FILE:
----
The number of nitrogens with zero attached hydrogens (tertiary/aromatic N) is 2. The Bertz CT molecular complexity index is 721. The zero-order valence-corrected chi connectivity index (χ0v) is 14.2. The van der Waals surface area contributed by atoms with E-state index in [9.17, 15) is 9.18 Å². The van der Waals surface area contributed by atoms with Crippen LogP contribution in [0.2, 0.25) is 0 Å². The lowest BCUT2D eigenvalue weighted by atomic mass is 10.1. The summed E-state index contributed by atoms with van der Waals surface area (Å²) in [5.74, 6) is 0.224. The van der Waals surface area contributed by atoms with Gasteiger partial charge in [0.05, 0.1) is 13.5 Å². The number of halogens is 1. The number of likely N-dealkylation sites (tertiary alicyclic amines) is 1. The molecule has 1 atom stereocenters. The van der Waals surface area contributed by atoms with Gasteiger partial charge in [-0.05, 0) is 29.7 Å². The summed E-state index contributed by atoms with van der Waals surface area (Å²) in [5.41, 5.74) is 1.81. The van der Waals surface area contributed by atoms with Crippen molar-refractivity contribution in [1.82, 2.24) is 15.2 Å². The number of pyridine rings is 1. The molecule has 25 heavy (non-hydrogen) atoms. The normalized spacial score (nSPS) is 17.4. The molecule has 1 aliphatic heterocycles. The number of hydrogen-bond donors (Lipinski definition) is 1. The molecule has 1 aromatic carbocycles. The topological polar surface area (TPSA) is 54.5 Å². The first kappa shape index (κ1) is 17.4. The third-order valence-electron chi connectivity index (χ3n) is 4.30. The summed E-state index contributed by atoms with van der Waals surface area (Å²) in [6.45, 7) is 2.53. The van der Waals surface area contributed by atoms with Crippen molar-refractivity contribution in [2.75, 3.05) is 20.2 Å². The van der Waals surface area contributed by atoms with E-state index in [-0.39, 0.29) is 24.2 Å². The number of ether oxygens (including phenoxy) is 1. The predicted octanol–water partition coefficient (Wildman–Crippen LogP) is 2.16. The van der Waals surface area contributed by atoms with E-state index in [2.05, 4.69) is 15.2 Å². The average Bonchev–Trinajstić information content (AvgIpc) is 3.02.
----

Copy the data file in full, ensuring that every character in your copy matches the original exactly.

The number of nitrogens with zero attached hydrogens (tertiary/aromatic N) is 2. The Bertz CT molecular complexity index is 721. The zero-order valence-corrected chi connectivity index (χ0v) is 14.2. The van der Waals surface area contributed by atoms with E-state index in [9.17, 15) is 9.18 Å². The van der Waals surface area contributed by atoms with Crippen LogP contribution in [0.2, 0.25) is 0 Å². The lowest BCUT2D eigenvalue weighted by atomic mass is 10.1. The summed E-state index contributed by atoms with van der Waals surface area (Å²) in [5.74, 6) is 0.224. The van der Waals surface area contributed by atoms with Gasteiger partial charge in [0.05, 0.1) is 13.5 Å². The number of halogens is 1. The number of likely N-dealkylation sites (tertiary alicyclic amines) is 1. The molecule has 1 atom stereocenters. The van der Waals surface area contributed by atoms with Gasteiger partial charge in [-0.05, 0) is 29.7 Å². The summed E-state index contributed by atoms with van der Waals surface area (Å²) in [5.41, 5.74) is 1.81. The van der Waals surface area contributed by atoms with Crippen molar-refractivity contribution in [1.82, 2.24) is 15.2 Å². The number of pyridine rings is 1. The molecule has 25 heavy (non-hydrogen) atoms. The normalized spacial score (nSPS) is 17.4. The molecule has 1 aliphatic heterocycles. The number of hydrogen-bond donors (Lipinski definition) is 1. The molecule has 1 aromatic carbocycles. The topological polar surface area (TPSA) is 54.5 Å². The first kappa shape index (κ1) is 17.4. The third-order valence-electron chi connectivity index (χ3n) is 4.30. The summed E-state index contributed by atoms with van der Waals surface area (Å²) in [6.45, 7) is 2.53. The van der Waals surface area contributed by atoms with Crippen molar-refractivity contribution in [2.75, 3.05) is 20.2 Å². The van der Waals surface area contributed by atoms with E-state index in [-0.39, 0.29) is 24.2 Å². The number of ether oxygens (including phenoxy) is 1. The predicted octanol–water partition coefficient (Wildman–Crippen LogP) is 2.16. The van der Waals surface area contributed by atoms with E-state index in [2.05, 4.69) is 15.2 Å². The average Bonchev–Trinajstić information content (AvgIpc) is 3.02.